Four tips for raising financially-savvy children

We teach our children how to treat other people, how to behave politely, and how to keep themselves safe, but how often do we consciously shape a positive attitude towards money?

Consultant, mentor and credit management expert Sue Salamon from the Boutique Business Consultancy explains why it’s so important, and shares her four tips for raising financially-savvy children.

We pass our money gremlins onto our children

For too long money has been a taboo topic in most homes, leaving kids to learn about money from observing how we handle and react to it, which doesn’t always tell the whole story. As a result, they inherit our money gremlins and pass them to their children.

Whether we want them to or not, our kids copy what they see and hear. So it’s important when it comes to money that we are mindful of our words and actions and ensure they are in alignment and that we’re not giving out mixed messages – do as I say, not as I do.

One of the most powerful lessons you will teach your children is that the way you manage your money needs a purpose or a set of goals. Otherwise, it is very easy to spend mindlessly on things that mean little to us. Goals act as a measure and help us make smarter decisions that bring us closer to achieving the things we truly want.

What’s your money story?

My parents didn’t teach me anything about money. I grew up hearing phrases like, “Money doesn’t grow on trees,” and, “You’ll have to marry a rich man to look after you when you grow up!”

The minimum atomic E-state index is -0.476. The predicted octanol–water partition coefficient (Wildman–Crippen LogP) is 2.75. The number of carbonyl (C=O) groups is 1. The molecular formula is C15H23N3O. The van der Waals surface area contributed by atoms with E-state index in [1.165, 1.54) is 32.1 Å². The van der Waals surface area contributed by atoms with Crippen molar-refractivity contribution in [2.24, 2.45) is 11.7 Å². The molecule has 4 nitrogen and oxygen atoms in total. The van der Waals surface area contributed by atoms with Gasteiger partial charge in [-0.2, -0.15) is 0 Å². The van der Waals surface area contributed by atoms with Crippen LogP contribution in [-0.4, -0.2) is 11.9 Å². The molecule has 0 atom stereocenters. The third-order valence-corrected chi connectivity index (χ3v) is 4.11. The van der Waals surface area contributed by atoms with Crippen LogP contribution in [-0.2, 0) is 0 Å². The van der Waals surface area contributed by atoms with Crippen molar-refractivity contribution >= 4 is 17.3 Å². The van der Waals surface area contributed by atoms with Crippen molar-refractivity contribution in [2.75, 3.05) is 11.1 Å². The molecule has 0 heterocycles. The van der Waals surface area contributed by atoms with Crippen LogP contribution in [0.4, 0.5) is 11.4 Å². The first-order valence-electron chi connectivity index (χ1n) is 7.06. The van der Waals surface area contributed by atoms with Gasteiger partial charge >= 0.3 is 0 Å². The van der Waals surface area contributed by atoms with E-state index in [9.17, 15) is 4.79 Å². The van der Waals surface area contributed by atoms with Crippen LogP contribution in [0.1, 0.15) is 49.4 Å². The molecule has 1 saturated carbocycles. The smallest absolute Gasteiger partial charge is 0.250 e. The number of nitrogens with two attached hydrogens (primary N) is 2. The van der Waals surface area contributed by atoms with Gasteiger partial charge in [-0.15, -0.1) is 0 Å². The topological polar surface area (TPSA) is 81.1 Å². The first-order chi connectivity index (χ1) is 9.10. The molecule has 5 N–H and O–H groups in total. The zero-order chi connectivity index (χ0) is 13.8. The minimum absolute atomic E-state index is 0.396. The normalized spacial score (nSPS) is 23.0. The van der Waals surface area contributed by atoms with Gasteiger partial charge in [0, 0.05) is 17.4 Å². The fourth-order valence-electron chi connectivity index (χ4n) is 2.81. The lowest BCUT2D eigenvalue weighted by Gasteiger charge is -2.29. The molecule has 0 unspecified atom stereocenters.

My parents worked very hard and provided a safe environment for me and my brother. They didn’t know any better, but their words and actions made me feel wrong for wanting more and questioning why we didn’t have a car or why we didn’t travel abroad for holidays.

They certainly didn’t believe in keeping up with the Joneses, but they didn’t socialise with others of more affluent means and didn’t encourage me to do so either. In fact, invites to have friends over from more wealthy families were repeatedly rejected. Apparently, they were not the type of friends we should be hanging out with.

Looking back I realise the one thing that they did teach me is that our attitudes to money are often emotional, and our emotions drive many of our spending habits.

As a result, it’s easy to slip into an ‘I deserve it’ mentality or make a habit of treating ourselves lavishly as a coping mechanism. And, with these emotional tendencies driving us, we’ll be less likely to consider how our decisions affect our ability to reach our goals and live the life we truly want.

It’s not all about becoming rich either. Financially literate people, whether they have large or small bank balances, all live ‘rich’ lives because they spend their money in alignment with their values and on what matters most to them.

Four tips for raising financially-savvy children

In my view, finances can no longer be a taboo subject if we want to raise children with a healthy understanding of how to manage money and get the most out of life.

So, with that in mind, here are my four tips on how to help make your kids more financially-savvy.

1) Demonstrate how to run a household

I find very few parents do this. We throw them out into the wild (otherwise known as university) and expect them to fend for themselves. It’s important not to expect your kids to innately know how to pay bills or understand the dangers of credit card overuse.

With older children, explain how you divvy up your money: bills first, savings for retirement and other goals next and anything leftover is ‘fun’ or discretionary money. If your discretionary income includes money for food and fuel for the car, be sure to separate that money from the ‘fun’ money.